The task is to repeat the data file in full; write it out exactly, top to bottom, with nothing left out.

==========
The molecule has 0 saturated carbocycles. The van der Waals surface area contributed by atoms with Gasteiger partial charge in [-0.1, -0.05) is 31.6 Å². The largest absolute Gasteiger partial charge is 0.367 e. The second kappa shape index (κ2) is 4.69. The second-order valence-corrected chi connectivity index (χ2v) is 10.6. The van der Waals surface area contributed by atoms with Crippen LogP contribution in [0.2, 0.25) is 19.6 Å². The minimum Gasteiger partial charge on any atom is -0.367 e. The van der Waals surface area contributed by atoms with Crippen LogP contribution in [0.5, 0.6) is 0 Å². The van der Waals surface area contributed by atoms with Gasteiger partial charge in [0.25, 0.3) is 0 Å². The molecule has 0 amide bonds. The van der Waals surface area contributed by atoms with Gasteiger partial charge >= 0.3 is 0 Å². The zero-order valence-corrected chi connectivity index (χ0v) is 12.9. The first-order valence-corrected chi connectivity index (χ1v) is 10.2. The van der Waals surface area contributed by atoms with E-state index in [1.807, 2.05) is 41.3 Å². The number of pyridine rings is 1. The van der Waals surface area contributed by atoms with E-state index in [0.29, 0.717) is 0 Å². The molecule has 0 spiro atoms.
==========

The molecule has 0 saturated carbocycles. The van der Waals surface area contributed by atoms with Gasteiger partial charge in [-0.1, -0.05) is 31.6 Å². The largest absolute Gasteiger partial charge is 0.367 e. The second kappa shape index (κ2) is 4.69. The second-order valence-corrected chi connectivity index (χ2v) is 10.6. The van der Waals surface area contributed by atoms with Crippen LogP contribution in [0.2, 0.25) is 19.6 Å². The minimum Gasteiger partial charge on any atom is -0.367 e. The van der Waals surface area contributed by atoms with Crippen LogP contribution in [0.5, 0.6) is 0 Å². The van der Waals surface area contributed by atoms with Gasteiger partial charge in [0.25, 0.3) is 0 Å². The molecule has 0 amide bonds. The van der Waals surface area contributed by atoms with Gasteiger partial charge >= 0.3 is 0 Å². The zero-order valence-corrected chi connectivity index (χ0v) is 12.9. The first-order valence-corrected chi connectivity index (χ1v) is 10.2. The van der Waals surface area contributed by atoms with E-state index in [1.807, 2.05) is 41.3 Å². The number of pyridine rings is 1. The van der Waals surface area contributed by atoms with E-state index in [0.29, 0.717) is 0 Å². The molecule has 0 spiro atoms.